The composer, however, is not constrained by such pragmatism.  We get to dream bigger!  In dealing with form (ultimately, a much, much longer conversation!), recognize how it can be used, effectively, to help the listener understand the context of the musical ideas.  Repetition, in and of itself, is not problematic.  It can be highly effective in giving the listener a sense of grounding and in reinforcing important ideas.  But it should not be employed simply for the lack of anything better to do  . . . .or because of convention.  Even more critically, it is through careful and imaginative use of form that the composer has the opportunity to profoundly influence the flow, contour, and proportions of the piece – creating an actual story rather than merely staging an event.  (I’ll briefly draw your attention to the use of the word “influence” rather than “control”.  While an appropriate subject for another blog, I believe strongly that good jazz composition embraces an improvisational sensibility and seeks to provide those performing the music with creative input and opportunities even in the most highly scored works.) 

So, having read to this point, you might be surprised to learn that I continue to use song form as the basis for almost all of my composition.  It’s the jazz tradition I grew up with – and a jumping off point I still find very fertile compositionally.  If viewed not as a rigid pre-fab structure but as a foundation that can support an infinite variety of expandable/collapsible walls, windows, doors, and a few cozy nooks – you’ll understand my comfort level with it. 

I’m attaching a formal outline to “Warped Cowboy” from my last CD “Whispers on the Wind”.  You’ll note both its expansiveness (the piece is over 14:00 long and is comprised of two major themes – each of which employs song form) and, hopefully, its economy.  The solo sections’ chord progressions are based on the prior song forms (primarily the “Cowboy” theme) but have been altered to create not only a better solo environment but to allow for the story to breathe and evolve in a manner that is both logical and continually fresh.  You’ll also notice they differ not only from their original iteration – but from each other as well.  As Stephan King likes to say, “The world moves on.”   You’ll also note the absence of any section marked “Transition”.  In my mind, every moment is a transition of some sort.  By understanding where we are headed we can fashion these moments so that the final arrival or climax feels inevitable, even if not completely expected.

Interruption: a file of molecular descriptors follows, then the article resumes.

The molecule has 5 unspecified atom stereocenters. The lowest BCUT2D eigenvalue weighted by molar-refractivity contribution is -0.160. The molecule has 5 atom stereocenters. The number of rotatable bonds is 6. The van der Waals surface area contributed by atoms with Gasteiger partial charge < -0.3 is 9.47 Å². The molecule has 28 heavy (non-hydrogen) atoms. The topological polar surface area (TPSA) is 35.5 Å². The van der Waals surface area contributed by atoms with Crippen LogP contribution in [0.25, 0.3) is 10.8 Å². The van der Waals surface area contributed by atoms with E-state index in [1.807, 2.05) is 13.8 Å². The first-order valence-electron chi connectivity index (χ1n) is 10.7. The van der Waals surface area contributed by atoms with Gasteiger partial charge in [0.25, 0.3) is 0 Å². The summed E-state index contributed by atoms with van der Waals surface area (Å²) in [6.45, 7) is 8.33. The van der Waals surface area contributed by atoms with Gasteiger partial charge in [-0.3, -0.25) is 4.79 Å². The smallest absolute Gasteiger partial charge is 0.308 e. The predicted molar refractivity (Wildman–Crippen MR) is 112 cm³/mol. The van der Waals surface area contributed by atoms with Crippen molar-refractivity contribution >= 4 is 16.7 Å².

If you’re interested in delving a bit deeper, study scores for “Warped Cowboy” as well as a number of my other recorded works with the Jazz Surge are available on my website store:  www.chuckowen.com along with the CDs and full charts. 

Listen to Warped Cowboy:

Click here to download the Formal Analysis for “Warped Cowboy”
Click here to download the Motive Sheet for “Warped Cowboy”


About the Author:

Chuck Owen is Distinguished University Professor of Jazz Studies at the University of South Florida.  A nationally respected educator, having established USF’s acclaimed jazz program, he is recognized equally for his unique compositional voice; one steeped thoroughly in the jazz tradition but drawing on a diverse array of additional influences from contemporary classical and American folk/roots music to Latin styles, funk, hip-hop, . . . even country!  The result is an evocative, thoughtful, and frequently quite playful/joyous body of work.

The recipient of a 2009 Guggenheim Fellowship and five GRAMMY nominations, Owen has written for or had his compositions performed by the: Netherlands’ Metropole Orch., Smithsonian Jazz Masterworks Orch., Tonight Show Orchestra, Brussels Jazz Orch., Aarhus Jazz Orch. (Denmark), Scottish National Jazz Orch., Cincinnati Symphony, US Army Jazz Ambassadors and numerous others. 

Owen’s primary creative outlet, however, is his own 20-piece Jazz Surge.  Founding the ensemble in 1995, Owen serves as conductor, primary composer/arranger, and producer of its six highly-feted CDs, including:  River Runs (2013), a stunning 5 movement genre-bending work Rufus Reid described as, “.  .   . . .a tour de force of contemporary orchestral composition” and the Huffington Post called, “a masterpiece of aural sounds”, and  The Comet’s Tail (2009), critically acclaimed as “riotous and joyous” (JazzTimes), “muscular” (Downbeat), and “deserving of universal attention” (All Music Guide).  Both recordings garnered Grammy nominations with Chuck individually honored in 2014 with Grammy nominations for both Best Instrumental Composition & Best Instrumental Arrangement.

The Jazz Surge’s most recent project, Whispers On the Wind, expands on the American folk and roots leanings of River Runs enlisting the evocative violin of Sara Caswell, the luminescent harmonica of Gregoire Maret, and an array of acoustic guitars deftly played by Corey Christiansen.  In it, Owen has created a sound that is drenched in atmosphere – at times buoyant, playful, and triumphant . . . .  at others, melancholy, mysterious, and intimate – but always coming straight out of the American heartland.  Feted with four 2018 GRAMMY nominations (for Best Large Jazz Ensemble recording, Best Instrumental Composition, Best Instrumental Arrangement, and Best Jazz Solo – Sara Caswell) the reviews have been similarly glowing: